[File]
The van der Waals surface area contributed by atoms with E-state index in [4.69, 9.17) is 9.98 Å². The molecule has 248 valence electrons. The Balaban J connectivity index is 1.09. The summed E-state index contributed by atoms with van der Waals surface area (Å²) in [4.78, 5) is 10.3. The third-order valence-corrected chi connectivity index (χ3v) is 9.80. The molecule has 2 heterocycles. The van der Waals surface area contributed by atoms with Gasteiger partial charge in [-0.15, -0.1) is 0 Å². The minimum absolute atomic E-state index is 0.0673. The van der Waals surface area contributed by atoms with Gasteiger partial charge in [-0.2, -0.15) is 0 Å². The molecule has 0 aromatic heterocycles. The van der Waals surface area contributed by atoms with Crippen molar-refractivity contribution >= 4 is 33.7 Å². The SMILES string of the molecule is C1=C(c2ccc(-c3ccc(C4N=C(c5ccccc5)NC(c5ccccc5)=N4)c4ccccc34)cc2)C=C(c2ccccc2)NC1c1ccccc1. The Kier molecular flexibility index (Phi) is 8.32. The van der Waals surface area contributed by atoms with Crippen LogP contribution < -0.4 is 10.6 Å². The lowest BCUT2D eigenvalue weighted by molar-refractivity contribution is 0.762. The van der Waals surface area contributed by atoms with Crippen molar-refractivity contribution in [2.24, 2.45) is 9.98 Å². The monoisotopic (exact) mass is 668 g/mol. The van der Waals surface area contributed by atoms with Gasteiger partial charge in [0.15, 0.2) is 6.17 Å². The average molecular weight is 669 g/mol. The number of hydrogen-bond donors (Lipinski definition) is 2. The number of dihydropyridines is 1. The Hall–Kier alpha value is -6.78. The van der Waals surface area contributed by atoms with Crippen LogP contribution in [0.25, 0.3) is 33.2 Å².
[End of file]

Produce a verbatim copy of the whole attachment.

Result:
The van der Waals surface area contributed by atoms with E-state index in [4.69, 9.17) is 9.98 Å². The molecule has 248 valence electrons. The Balaban J connectivity index is 1.09. The summed E-state index contributed by atoms with van der Waals surface area (Å²) in [4.78, 5) is 10.3. The third-order valence-corrected chi connectivity index (χ3v) is 9.80. The molecule has 2 heterocycles. The van der Waals surface area contributed by atoms with Gasteiger partial charge in [-0.15, -0.1) is 0 Å². The minimum absolute atomic E-state index is 0.0673. The van der Waals surface area contributed by atoms with Gasteiger partial charge in [-0.2, -0.15) is 0 Å². The molecule has 0 aromatic heterocycles. The van der Waals surface area contributed by atoms with Crippen molar-refractivity contribution >= 4 is 33.7 Å². The SMILES string of the molecule is C1=C(c2ccc(-c3ccc(C4N=C(c5ccccc5)NC(c5ccccc5)=N4)c4ccccc34)cc2)C=C(c2ccccc2)NC1c1ccccc1. The Kier molecular flexibility index (Phi) is 8.32. The van der Waals surface area contributed by atoms with Crippen LogP contribution < -0.4 is 10.6 Å². The lowest BCUT2D eigenvalue weighted by molar-refractivity contribution is 0.762. The van der Waals surface area contributed by atoms with Crippen molar-refractivity contribution in [2.24, 2.45) is 9.98 Å². The monoisotopic (exact) mass is 668 g/mol. The van der Waals surface area contributed by atoms with Gasteiger partial charge in [0.15, 0.2) is 6.17 Å². The average molecular weight is 669 g/mol. The number of hydrogen-bond donors (Lipinski definition) is 2. The number of dihydropyridines is 1. The Hall–Kier alpha value is -6.78. The van der Waals surface area contributed by atoms with Crippen LogP contribution in [0.25, 0.3) is 33.2 Å².